Paul Ogden

British teammates give Chris Froome confidence in the Tour de France crosswinds

Team Sky boss Dave Brailsford says that the powerful Classics style riders like Luke Rowe, Ian Stannard and Geraint Thomas gives Froome the confidence to go on the offensive in unlikely stages

British Teammates Give Chris Froome Confidence In The Tour De France Crosswinds

Dave Brailsford says that having powerful Classics style riders like Ian Stannard, Luke Rowe and Geraint Thomas1 in the Team Sky squad has rubbed off on Chris Froome2, allowing him to go on the offensive at the Tour de France3 when his GC rivals might not. Froome took six seconds on his rivals in the crosswinds of the 11th stage4 of the Tour to Montpellier on Wednesday, after Peter Sagan (Tinkoff) attacked with his teammate Maciej Bodnar with around 10km to go.

>>> Five talking points from stage 11 of the Tour de France5

Thomas was able to join his team leader6 in the break, and it s Froome s fellow Brits that have instilled the confidence for him to make time gains on flat or transitional stages, says Team Sky boss Brailsford.

Ultimately when you look at the team that Chris has got here in Ian Stannard, Luke Rowe and Geraint Thomas, you ve got three of the best one-day Classics riders in the crosswinds and that gives them a lot of confidence, Brailsford said.

When we woke up for breakfast this morning everyone was like woah, strong winds and Ian Stannard and Luke Rowe were punching the air and loving it.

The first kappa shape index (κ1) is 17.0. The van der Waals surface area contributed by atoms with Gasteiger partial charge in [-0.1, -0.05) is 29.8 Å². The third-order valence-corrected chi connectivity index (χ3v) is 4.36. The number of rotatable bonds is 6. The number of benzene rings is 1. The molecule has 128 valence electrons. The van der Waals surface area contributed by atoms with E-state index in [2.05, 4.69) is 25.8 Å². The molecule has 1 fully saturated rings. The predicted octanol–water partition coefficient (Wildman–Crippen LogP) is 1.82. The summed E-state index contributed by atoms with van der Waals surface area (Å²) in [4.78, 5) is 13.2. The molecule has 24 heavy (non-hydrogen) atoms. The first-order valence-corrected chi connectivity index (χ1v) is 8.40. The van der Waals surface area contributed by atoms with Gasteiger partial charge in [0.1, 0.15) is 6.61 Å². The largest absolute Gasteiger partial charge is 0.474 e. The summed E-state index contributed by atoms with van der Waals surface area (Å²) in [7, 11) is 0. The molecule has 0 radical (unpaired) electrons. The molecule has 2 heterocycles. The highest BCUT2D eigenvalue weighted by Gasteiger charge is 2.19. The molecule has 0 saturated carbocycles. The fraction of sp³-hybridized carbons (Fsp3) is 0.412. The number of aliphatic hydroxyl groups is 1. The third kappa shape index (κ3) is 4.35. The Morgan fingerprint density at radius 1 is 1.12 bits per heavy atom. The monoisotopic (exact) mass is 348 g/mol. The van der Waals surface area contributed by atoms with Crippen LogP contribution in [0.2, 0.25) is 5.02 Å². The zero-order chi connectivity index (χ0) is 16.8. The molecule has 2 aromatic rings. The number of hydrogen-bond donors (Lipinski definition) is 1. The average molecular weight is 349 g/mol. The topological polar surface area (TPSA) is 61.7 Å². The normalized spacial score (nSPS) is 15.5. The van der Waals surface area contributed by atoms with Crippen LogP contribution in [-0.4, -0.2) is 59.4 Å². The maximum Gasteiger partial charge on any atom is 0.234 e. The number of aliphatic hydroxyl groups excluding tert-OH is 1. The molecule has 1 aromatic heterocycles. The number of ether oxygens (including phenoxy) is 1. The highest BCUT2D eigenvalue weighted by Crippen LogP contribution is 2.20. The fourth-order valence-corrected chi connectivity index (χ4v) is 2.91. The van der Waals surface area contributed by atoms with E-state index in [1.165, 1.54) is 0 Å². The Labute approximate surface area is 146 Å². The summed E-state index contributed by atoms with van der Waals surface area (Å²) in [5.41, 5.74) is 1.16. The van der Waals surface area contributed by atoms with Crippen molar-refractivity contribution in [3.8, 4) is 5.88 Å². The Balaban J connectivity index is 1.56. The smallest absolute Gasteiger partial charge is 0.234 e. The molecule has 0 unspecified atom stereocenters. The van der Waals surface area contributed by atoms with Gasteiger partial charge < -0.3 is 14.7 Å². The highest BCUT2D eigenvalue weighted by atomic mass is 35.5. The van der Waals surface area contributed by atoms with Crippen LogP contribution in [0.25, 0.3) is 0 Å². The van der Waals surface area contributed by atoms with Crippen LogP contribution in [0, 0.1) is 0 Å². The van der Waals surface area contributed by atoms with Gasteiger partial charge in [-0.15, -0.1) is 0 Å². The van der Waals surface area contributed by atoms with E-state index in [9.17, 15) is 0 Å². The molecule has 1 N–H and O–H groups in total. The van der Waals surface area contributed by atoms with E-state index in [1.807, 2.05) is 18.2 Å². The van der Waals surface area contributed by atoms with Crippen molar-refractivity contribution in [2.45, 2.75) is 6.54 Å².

And it rubs off on Chris and he knows he s going to be well positioned and knows it s highly unlikely he s going to miss an echelon with those guys if he sticks with them.

British Teammates Give Chris Froome Confidence In The Tour De France Crosswinds

Geraint Thomas leads on stage 11 of the 2016 Tour de France

Froome currently sits 28 seconds on top of the GC ahead of Britain s Adam Yates7 (Orica-BikeExchange) and 35 seconds ahead of Nairo Quintana8 (Movistar), and has shown his team s strength in the mountains with the likes of Mikel Landa, Wout Poels and Sergio Henao riding on the front throughout the Pyrenean stages. But it s not the first time Sky have shown their strength over the likes of Movistar in the windy stages with their British contingent, with Froome taking a significant amount of time out of Quintana in the 2015 edition on the second stage from Utrecht to Zeeland9 in the Netherlands.